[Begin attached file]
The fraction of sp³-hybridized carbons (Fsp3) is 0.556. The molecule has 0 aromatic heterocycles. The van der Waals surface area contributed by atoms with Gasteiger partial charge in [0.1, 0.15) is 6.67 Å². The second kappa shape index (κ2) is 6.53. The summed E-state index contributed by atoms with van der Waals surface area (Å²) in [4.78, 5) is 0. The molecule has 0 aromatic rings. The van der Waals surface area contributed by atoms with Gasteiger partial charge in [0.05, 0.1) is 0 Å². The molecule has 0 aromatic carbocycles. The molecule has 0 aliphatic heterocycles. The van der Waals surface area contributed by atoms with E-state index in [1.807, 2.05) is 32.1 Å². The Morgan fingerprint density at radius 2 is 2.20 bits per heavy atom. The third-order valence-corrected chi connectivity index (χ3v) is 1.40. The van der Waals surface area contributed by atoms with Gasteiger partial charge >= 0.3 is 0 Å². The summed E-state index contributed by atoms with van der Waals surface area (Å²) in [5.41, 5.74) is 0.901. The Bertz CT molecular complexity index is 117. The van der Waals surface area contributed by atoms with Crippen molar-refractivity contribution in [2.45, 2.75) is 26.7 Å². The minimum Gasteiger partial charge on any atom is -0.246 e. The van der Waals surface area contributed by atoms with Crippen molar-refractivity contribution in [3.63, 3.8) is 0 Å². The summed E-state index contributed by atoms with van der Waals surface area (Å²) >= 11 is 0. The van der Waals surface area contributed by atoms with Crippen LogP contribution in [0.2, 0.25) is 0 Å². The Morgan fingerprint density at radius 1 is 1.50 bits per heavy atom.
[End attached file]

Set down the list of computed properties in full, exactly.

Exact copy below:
The fraction of sp³-hybridized carbons (Fsp3) is 0.556. The molecule has 0 aromatic heterocycles. The van der Waals surface area contributed by atoms with Gasteiger partial charge in [0.1, 0.15) is 6.67 Å². The second kappa shape index (κ2) is 6.53. The summed E-state index contributed by atoms with van der Waals surface area (Å²) in [4.78, 5) is 0. The molecule has 0 aromatic rings. The van der Waals surface area contributed by atoms with Gasteiger partial charge in [0.05, 0.1) is 0 Å². The molecule has 0 aromatic carbocycles. The molecule has 0 aliphatic heterocycles. The van der Waals surface area contributed by atoms with E-state index in [1.807, 2.05) is 32.1 Å². The Morgan fingerprint density at radius 2 is 2.20 bits per heavy atom. The third-order valence-corrected chi connectivity index (χ3v) is 1.40. The van der Waals surface area contributed by atoms with Gasteiger partial charge >= 0.3 is 0 Å². The summed E-state index contributed by atoms with van der Waals surface area (Å²) in [5.41, 5.74) is 0.901. The Bertz CT molecular complexity index is 117. The van der Waals surface area contributed by atoms with Crippen molar-refractivity contribution in [2.45, 2.75) is 26.7 Å². The minimum Gasteiger partial charge on any atom is -0.246 e. The van der Waals surface area contributed by atoms with Crippen molar-refractivity contribution in [3.63, 3.8) is 0 Å². The summed E-state index contributed by atoms with van der Waals surface area (Å²) >= 11 is 0. The van der Waals surface area contributed by atoms with Crippen LogP contribution in [0.2, 0.25) is 0 Å². The Morgan fingerprint density at radius 1 is 1.50 bits per heavy atom.